Welcome to Monday Morning Review, a weekly feature here at Movies.com where we provide a review of a film the Monday morning after it arrives in theaters. As such, this review is written for people who have seen the film, and will discuss plot points, spoilers, etc, so read it only if you’ve seen it or if you don’t mind knowing everything that happens.
Boiled down to its essence, Shame is a film about an addict. But because Brandon, the lead character, is addicted to sex, the issue becomes confused, especially because the film ends with a question mark rather than a period.
The ending is open-ended, and intentionally so. (Steve McQueen, who directed, wrote the script with Abi Morgan.) Brandon, played by Michael Fassbender, has been through hell. To borrow two song titles by British band the Buzzcocks, Brandon is both an “Orgasm Addict” and “Hollow Inside.” He’s addicted to sex, whether it’s with prostitutes, one-night stands, or himself — he masturbates at every opportunity, even taking time during his work day to gain a measure of relief. His routine is to have sex at every opportunity, as long as the possibility of emotional intimacy is not involved.
But that lack of intimacy takes a toll on his soul. When his sister Sissy (Carey Mulligan) drops in on him unexpectedly and begs to stay in his tiny apartment for a few days, it becomes clear that they share a damaged past, most likely involving some kind of sexual abuse, or perhaps even incest. The clues are evident, especially when Sissy climbs into bed with Brandon one night after having sex with Brandon’s boss earlier in the evening.
By that point, we know they’re siblings, something that wasn’t apparent when Sissy first appears in the movie, naked in Brandon’s shower. She’s not concerned about her modesty, which is not necessarily unusual; some adult siblings are not terribly modest around each other. In any case, the following morning she’s constantly touching him, which makes him flinch. Initially, I mistook her to be an old lover of Brandon, but knowing that they’re siblings adds an uneasy, frankly queasy tone to the scene.
Sissy acts as a catalyst for Brandon. First he asks Marianne (Nicole Beharie), a lovely workmate, out on a date, and tries sharing personal things with her rather than just flirting and having sex. After he returns home, however, Sissy walks in on him masturbating in the bathroom, prompting an angry encounter that threatens to turn sexual.
Subsequently, he trashes his porn collection, and the next day steals Marianne away from work for a little afternoon delight. He can’t perform, though, and then can’t face Marianne. It’s much easier for him to deal with an anonymous woman — whose character is identified in the credits as “Hotel Lover” — than with someone who might actually mean something to him. He’s addicted to the act of sex, not the person with whom he’s involved. Sex is an activity that provides a temporary measure of relief from the problems he’s facing.
Brandon then begins to spiral downward. He has an extended, increasingly agonizing conversation with Sissy. Without spelling it out explicitly, he makes it clear that her presence is disturbing to him, reopening old wounds, or maybe reawakening old desires. Whatever happened, specifically, in the past, it’s directly tied to his sexual addiction as an adult, which, again, is a means of self-medicating the emotional pain that he still feels.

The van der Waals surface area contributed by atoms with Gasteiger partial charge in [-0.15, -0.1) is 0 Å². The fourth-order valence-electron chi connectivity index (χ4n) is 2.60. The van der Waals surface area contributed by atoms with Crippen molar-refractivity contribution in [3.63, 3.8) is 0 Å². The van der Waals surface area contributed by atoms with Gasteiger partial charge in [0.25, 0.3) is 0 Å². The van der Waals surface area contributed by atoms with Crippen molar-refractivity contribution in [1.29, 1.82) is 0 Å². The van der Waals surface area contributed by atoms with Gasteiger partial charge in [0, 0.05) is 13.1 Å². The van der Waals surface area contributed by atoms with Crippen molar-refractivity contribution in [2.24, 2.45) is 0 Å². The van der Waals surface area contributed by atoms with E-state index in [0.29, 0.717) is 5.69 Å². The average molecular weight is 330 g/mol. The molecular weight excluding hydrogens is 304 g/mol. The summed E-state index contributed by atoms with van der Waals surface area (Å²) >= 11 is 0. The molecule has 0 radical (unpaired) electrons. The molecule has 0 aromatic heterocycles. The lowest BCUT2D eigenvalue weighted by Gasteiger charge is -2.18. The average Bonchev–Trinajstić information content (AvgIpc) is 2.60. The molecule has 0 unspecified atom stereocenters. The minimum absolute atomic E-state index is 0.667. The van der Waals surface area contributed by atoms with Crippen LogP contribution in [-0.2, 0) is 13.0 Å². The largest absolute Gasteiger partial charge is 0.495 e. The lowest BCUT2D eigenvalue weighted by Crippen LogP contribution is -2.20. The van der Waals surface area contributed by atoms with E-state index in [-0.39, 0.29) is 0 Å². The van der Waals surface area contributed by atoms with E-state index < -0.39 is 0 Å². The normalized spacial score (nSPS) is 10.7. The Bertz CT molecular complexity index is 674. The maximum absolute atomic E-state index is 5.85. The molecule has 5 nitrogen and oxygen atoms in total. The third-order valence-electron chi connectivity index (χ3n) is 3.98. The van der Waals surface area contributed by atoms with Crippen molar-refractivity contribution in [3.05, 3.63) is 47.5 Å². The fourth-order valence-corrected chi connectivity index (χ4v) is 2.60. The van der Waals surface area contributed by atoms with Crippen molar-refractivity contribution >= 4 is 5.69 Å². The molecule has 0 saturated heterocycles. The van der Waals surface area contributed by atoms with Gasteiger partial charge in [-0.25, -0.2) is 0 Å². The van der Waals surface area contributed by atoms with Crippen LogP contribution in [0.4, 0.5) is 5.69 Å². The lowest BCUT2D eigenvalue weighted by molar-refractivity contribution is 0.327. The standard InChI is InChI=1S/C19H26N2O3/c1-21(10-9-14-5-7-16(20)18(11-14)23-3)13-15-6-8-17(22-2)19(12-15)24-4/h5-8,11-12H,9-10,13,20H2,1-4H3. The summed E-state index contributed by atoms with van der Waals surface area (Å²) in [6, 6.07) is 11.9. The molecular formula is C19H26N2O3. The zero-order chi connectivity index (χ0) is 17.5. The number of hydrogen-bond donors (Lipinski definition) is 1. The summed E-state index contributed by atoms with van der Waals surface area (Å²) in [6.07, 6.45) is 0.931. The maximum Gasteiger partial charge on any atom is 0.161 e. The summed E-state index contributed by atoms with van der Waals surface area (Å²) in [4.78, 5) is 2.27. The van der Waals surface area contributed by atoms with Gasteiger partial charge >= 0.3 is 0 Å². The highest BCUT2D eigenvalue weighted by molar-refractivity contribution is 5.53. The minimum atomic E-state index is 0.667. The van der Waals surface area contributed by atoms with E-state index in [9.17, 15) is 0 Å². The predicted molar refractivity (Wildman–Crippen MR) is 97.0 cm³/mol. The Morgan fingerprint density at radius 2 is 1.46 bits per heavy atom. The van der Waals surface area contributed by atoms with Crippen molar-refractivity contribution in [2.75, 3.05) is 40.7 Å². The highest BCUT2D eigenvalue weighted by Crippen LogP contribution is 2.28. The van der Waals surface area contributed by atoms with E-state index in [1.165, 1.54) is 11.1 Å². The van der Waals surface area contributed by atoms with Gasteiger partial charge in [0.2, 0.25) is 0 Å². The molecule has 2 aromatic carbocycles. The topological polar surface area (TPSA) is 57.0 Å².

Endeavoring to ameliorate that pain, he heads out into the night, hell-bent on a path of self-destruction. When he talks dirty to a young woman in a bar, and then baits her boyfriend with sexual boasting, he’s asking for a beating. When he walks into a gay club with open sexual activity, it’s because he needs some kind of sexual release, and he doesn’t care if it comes from a man or a woman. Even that is not enough; he calls a prostitute and arranges a threesome, because he’s trying to make all the pain in his life go away, if only for a few hours.
While Brandon is wallowing in self-pity, Sissy reaches out to him for help, and he ignores her phone calls, just like he did at the beginning of the movie. He returns home to discover that she has attempted suicide. She survives, and in a hospital room he slides his fingers over the scars on her arm, evidence of past repeated suicide attempts. Whatever damage they suffered in their youth, whatever the specific cause, they both continue to suffer, and both want the pain to stop, by whatever means necessary.
Shame is bookended with subway scenes. At the beginning, Brandon catches the eye of a lovely blond woman, flirting without saying a word. She smiles in response, and preens a little, before catching herself; she’s wearing a wedding ring, and she moves quickly when the subway doors open, causing Brandon to lose her on the crowded staircase.
At the end, the same lovely blond woman catches Brandon’s eye. She’s dolled up, with her hair done and fresh makeup applied. Her body posture is inviting, and so is the smile on her face. She’s still wearing a wedding ring. She looks at Brandon, and he looks back, with a neutral expression. He’s at a crossroads; will he return her smile, and continue his path of self-destruction? Or will he choose a different road, and really change his ways?
We don’t know. The lingering power of Shame is that it makes us wonder what he’ll do, and feel haunted that he’ll make the wrong choice. Again.